Reviews of Books
English Historical Review
them as referring to the selection of Dalrymple and Burrard for the command. Whatever interpretation be put on them, they are words which Moore's admirers must regret. But not only does Moore himself make no mention of them in his diary, they are not alluded to by Gastlereagh in the official letter which Stapleton speaks of, and which Moore thought was written ' with a view to irritate me, in the hope that I would answer it intemperately and give them an excuse to recall me from this service.'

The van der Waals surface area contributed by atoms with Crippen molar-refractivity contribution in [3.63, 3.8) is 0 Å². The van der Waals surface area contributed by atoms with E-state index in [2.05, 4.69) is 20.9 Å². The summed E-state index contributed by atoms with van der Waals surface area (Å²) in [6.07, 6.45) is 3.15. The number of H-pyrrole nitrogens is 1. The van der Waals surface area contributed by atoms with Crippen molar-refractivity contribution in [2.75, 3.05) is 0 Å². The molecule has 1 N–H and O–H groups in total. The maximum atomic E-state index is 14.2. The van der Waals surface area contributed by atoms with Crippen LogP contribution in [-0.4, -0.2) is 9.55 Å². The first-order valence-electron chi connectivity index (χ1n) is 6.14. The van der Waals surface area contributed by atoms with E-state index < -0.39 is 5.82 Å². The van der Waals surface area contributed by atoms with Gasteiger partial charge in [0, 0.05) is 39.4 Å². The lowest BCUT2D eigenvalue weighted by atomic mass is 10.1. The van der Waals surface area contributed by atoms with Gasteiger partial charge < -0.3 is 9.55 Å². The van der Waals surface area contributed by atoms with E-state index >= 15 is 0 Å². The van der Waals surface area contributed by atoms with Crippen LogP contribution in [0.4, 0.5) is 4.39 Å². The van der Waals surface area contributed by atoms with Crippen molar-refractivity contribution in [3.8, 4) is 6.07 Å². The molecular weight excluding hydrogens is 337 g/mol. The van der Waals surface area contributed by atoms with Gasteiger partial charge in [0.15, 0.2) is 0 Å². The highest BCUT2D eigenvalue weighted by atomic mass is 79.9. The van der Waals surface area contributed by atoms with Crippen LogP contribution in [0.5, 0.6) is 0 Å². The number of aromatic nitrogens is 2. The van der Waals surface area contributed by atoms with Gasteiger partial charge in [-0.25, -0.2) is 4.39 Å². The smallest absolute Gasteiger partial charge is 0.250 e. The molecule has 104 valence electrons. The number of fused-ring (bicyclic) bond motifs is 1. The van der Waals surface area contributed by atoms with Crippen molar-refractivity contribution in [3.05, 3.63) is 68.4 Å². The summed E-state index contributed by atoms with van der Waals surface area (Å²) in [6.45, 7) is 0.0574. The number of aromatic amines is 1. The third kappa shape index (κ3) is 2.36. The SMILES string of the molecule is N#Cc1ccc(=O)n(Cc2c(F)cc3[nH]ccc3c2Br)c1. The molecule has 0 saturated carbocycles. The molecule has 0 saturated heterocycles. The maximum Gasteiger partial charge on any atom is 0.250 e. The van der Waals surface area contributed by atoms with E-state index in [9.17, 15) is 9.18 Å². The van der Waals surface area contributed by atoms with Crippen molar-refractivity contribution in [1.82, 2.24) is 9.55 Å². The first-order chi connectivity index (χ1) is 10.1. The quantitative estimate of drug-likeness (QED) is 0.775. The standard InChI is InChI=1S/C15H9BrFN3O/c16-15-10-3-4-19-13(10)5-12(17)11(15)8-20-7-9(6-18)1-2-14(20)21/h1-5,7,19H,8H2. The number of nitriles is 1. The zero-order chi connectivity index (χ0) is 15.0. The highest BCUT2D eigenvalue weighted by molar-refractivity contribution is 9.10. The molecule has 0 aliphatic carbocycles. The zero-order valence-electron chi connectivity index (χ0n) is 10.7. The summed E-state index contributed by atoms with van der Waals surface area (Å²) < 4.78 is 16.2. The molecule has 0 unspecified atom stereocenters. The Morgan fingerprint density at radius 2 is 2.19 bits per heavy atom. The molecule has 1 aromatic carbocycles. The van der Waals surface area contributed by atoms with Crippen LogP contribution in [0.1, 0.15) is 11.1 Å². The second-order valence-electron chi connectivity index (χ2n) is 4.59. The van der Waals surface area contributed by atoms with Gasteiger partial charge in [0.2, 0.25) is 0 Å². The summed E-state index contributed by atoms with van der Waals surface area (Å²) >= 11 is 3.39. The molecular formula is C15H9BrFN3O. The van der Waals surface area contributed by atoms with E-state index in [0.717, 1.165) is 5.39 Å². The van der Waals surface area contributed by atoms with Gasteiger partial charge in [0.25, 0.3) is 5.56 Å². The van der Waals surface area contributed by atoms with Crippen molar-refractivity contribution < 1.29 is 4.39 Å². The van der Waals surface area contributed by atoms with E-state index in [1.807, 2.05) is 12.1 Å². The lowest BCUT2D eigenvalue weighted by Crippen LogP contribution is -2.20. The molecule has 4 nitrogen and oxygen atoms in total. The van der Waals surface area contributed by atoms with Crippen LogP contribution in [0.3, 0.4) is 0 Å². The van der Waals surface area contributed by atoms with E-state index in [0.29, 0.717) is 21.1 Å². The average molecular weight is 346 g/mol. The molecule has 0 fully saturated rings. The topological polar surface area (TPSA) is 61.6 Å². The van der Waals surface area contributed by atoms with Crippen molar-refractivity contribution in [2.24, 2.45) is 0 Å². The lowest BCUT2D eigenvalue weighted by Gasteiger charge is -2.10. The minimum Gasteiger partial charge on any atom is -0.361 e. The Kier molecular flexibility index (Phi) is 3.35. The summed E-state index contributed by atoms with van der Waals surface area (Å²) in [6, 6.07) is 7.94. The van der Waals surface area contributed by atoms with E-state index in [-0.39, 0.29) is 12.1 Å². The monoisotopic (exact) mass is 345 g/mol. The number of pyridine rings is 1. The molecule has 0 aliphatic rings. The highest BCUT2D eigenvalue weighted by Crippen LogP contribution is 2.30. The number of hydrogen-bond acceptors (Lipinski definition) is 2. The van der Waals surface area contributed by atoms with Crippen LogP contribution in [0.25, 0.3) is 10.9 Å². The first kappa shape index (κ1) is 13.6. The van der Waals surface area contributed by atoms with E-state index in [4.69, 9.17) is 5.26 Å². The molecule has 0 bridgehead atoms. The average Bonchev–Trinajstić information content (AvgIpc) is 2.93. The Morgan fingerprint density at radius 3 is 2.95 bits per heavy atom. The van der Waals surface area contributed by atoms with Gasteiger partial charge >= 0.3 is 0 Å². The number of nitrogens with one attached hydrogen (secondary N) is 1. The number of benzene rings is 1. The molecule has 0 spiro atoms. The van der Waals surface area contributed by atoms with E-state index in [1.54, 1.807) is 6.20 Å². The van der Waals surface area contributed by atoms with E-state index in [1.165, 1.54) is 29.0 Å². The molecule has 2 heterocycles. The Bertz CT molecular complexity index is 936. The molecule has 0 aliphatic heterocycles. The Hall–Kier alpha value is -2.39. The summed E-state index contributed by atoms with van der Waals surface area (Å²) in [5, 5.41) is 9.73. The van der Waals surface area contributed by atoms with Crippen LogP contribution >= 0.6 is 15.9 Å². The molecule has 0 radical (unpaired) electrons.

... rom this service.' That letter dwells only on Moore's complaint of ' unhandsome and unworthy treatment,' though if the ministers wanted to get rid of Mm nothing could have been more to the point than such a forecast of failure. On the whole we seem justified in dismissing this story. It comes to us at third hand with palpable blunders; it is improbable and uncorroborated; and the foundation of fact for it cannot now be determined. One could wish that General Maurice had printed fuller extracts from the correspondence placed at his disposal, letters from Castlereagh, Lord W. Bentinok, and others, with copies of Moore's replies, which' ought to be before any historian who pretends to judge of the campaign.' What he has given us in these two volumes is so acceptable that we have perhaps no right to complain that he has not given us something more'; but at any rate every one will agree with him that ' the whole body of them ought to be published together in a readable form as very valuable historical documents.' There are two or three mistakes worth noting. Lord Camden, the lord-lieutenant of Ireland, was not Oastlereagh's grandfather (ii. 284), but the unole of his half-brother. General Mackenzie Fraser is made into two generals (ii. 120, 204) and one of the two is mixed up in the index with Colonel Kenneth Mackenzie. The name of General Kcehler is printed Eoohler, and ' I' should apparently be ' and' in the ninth line of voL ii. p. 42. E. M. LLOYD.